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Any Advice re Defect Rate % for Rolled Goods or Cut Parts

Six Sigma – iSixSigma Forums Operations Manufacturing Any Advice re Defect Rate % for Rolled Goods or Cut Parts

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  • #55572

    Big Red
    Participant

    I’m looking to use OEE. I’m wondering how others handle calculating defect rate % for rolled goods, extrusion processes, or die cut parts.

    Example put in 100kgs get out 1,0000 meters.
    Issue 400meters of material, get out 4500 discrete parts.

    Is it a % change from standards? Advice would be appreciated.

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    #200571

    Chris Seider
    Participant

    If you have a theoretical standard for getting X parts out of meters of material, then your quality number could be X created / (Y meters * Z theor parts/meter). Some will tell you they recommend the standard parts/meter but often that standard is a deflated balloon because wastes become part of that standard.

    Remember the trend is most important for your OEE so create a standard and move on.

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    #200573

    Big Red
    Participant

    Great point about waste getting pulled into standards. I’m curious for those living in a highly digitized mfg. environment what data/info you would maintain to conduct this calculation.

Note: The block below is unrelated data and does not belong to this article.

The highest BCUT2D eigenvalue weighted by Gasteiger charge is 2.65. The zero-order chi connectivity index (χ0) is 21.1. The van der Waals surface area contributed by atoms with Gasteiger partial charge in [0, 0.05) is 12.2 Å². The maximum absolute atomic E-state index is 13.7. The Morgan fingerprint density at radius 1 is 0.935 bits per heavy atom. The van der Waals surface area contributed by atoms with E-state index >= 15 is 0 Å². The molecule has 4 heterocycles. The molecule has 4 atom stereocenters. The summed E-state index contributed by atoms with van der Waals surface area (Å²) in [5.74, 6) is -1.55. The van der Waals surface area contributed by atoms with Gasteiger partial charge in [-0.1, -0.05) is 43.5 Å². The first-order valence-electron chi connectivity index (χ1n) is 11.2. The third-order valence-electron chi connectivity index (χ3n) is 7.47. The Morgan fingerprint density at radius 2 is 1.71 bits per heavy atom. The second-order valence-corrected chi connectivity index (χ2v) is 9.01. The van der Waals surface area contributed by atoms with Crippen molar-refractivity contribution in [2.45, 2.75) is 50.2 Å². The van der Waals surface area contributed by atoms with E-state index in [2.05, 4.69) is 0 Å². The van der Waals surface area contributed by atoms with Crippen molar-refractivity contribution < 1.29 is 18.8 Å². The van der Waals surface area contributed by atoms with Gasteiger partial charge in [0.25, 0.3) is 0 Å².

I need to manage ~150 Sku’s that have vastly different BOMs and BORs. What an expected output is on any given day depends on the mix. Given systems such as ERP,MRP,MES and STS solutions, how does one maintain values that help systems like planning and scheduling be predictable, but yet we don’t pull waste into the values used there for purposes of calculating Defect rate % when theoretical standards are needed?

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    #200574

    MBBinWI
    Participant

    @lonkelm – as my friend @cseider says, do not remove unused material from the calculation. This will cause the defect rate, particularly for nested material, to be lower than other types of production that do not have inherent waste. There is no way to perfectly nest cut parts, so some waste is inevitable. However, leaving the waste included in the defect number will continue to challenge the organization to find more optimal methods to reduce this waste. Different sheet sizes, dynamic nesting routines, etc.

    As for the rolled product, ensure that you get actual material input. This may require that you go back to the original raw material put into the furnace, as measuring a pour is more challenging.

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